Perhaps more influential, she said, were the violent depictions of staged combat she encountered in Hollywood war movies when her father, who “despised children’s movies,” took her to see such films as “Patton” at the old Malco Quartet theater at Poplar and Highland. “In a way I think I had more access to ideas about war through those movies than on TV, because they were usually at least subliminally anti-war, through their harshness, even if the depiction of warfare was their calling card.”

Other “war zones” revisited in the Sachs films that will screen at the Brooks include Israel, Hungary and Catonsville, Md., where in 1968 nine war protesters — including celebrity dissident priest Daniel Berrigan — raided a draft board office and burned selective service records with a gooey mixture of homemade napalm contrived from gasoline and Ivory soap.

Constructed from archival materials, newsreel footage, re-enactments, films of children at play and more, “The Last Happy Day,” the most recent work in the series, is a sort of Holocaust story about Sachs’ cousin, Alexander Lenard, a Hungarian doctor who fled the Nazis but later was hired by the U.S. Army to reconstruct the bones of dead American soldiers for funeral and identification purposes. Years after this ghoulish if necessary job, Lenard was associated with an icon of cuteness and innocence when he achieved a certain celebrity as the author of the surprise best-seller “Winnie Ille Pu,” a Latin translation of “Winnie-the-Pooh.”

Sachs — the sister of director Ira Sachs (winner of the 2005 Sundance Grand Jury Prize for his Memphis-made “Forty Shades of Blue”) — credits a teacher at Central High School, the late Lore Hisky, with “turning her head toward the screen.” Hisky organized a student film club that “was very influential to a few of us, because she talked about looking at images in a very sophisticated way. It wasn’t about movie stars. … It was often about political reflections of the day, with a level of thinking that was complex and meaningful.”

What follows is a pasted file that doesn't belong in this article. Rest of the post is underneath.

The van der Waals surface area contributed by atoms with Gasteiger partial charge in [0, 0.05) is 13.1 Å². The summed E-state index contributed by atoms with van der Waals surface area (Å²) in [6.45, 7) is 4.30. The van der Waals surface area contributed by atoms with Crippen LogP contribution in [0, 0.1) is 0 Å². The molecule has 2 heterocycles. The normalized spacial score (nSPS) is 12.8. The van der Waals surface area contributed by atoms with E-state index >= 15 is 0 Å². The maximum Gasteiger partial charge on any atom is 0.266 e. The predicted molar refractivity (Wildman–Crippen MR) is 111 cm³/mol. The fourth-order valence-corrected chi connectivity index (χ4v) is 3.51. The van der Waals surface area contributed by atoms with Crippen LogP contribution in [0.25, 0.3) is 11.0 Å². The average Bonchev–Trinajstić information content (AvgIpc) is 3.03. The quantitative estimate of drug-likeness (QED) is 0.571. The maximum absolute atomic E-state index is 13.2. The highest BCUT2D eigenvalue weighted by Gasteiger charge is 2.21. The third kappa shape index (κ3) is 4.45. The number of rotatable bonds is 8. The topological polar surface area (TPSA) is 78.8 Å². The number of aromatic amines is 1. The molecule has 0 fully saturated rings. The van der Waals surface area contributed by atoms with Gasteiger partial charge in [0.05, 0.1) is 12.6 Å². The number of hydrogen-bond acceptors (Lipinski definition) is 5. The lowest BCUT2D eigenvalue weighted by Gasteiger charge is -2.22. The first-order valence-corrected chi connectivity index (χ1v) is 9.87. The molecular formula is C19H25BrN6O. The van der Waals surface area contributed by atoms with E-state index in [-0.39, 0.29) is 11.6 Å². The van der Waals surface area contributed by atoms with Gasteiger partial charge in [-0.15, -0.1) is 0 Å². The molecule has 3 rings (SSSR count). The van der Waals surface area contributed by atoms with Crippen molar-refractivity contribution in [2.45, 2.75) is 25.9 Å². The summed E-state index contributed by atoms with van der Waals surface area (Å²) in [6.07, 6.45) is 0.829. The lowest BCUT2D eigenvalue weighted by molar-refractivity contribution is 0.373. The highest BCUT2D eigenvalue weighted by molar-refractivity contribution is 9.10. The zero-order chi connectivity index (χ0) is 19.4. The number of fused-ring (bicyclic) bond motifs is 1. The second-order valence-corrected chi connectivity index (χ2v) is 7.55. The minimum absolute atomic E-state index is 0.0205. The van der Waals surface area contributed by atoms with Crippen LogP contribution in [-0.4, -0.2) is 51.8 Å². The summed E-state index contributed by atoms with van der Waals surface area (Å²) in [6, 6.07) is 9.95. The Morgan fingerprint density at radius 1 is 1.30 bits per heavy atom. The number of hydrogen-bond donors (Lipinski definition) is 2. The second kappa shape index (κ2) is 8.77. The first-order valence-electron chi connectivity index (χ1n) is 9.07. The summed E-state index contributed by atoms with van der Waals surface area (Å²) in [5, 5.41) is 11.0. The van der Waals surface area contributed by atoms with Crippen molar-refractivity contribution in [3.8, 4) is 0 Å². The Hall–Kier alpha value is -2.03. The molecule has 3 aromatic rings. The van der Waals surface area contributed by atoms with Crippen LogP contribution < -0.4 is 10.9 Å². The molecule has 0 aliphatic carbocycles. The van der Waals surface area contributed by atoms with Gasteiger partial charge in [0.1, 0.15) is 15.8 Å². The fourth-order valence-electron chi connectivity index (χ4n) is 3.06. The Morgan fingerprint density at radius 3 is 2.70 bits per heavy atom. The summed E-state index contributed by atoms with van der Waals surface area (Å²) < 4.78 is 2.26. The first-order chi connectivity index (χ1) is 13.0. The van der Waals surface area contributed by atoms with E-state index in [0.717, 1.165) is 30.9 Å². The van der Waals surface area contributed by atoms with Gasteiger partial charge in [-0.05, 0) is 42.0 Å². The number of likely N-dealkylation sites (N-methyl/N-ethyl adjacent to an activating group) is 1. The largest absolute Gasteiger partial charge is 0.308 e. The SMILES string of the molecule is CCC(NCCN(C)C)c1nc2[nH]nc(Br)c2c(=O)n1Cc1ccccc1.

Sachs apparently retained those lessons, because the 20-plus more or less avant-garde short films she has made over the past 23 years — typically described in such uncommercial terms as “essay films” and “experimental documentary portraits” — have been movies of ideas, screened primarily at museums, cinematheques and film festivals around the world.

Sachs said her films attempt to “interweave the personal with a shared cultural experience.”

“So much about war has to do with first-person witnessing, and most of us don’t do that, but we still live during a time of war,” she said. “I’m very interested in the way our memory holds onto a crisis, and we try to reckon with it, but then we don’t know where to put it. What I want people to do is think about their own process of looking at crisis in society, and try to figure out where it fits into their own understanding.”


“I Am Not a War Photographer: A Film Series by Lynne Sachs” at Memphis Brooks Museum of Art

7 p.m. Thursday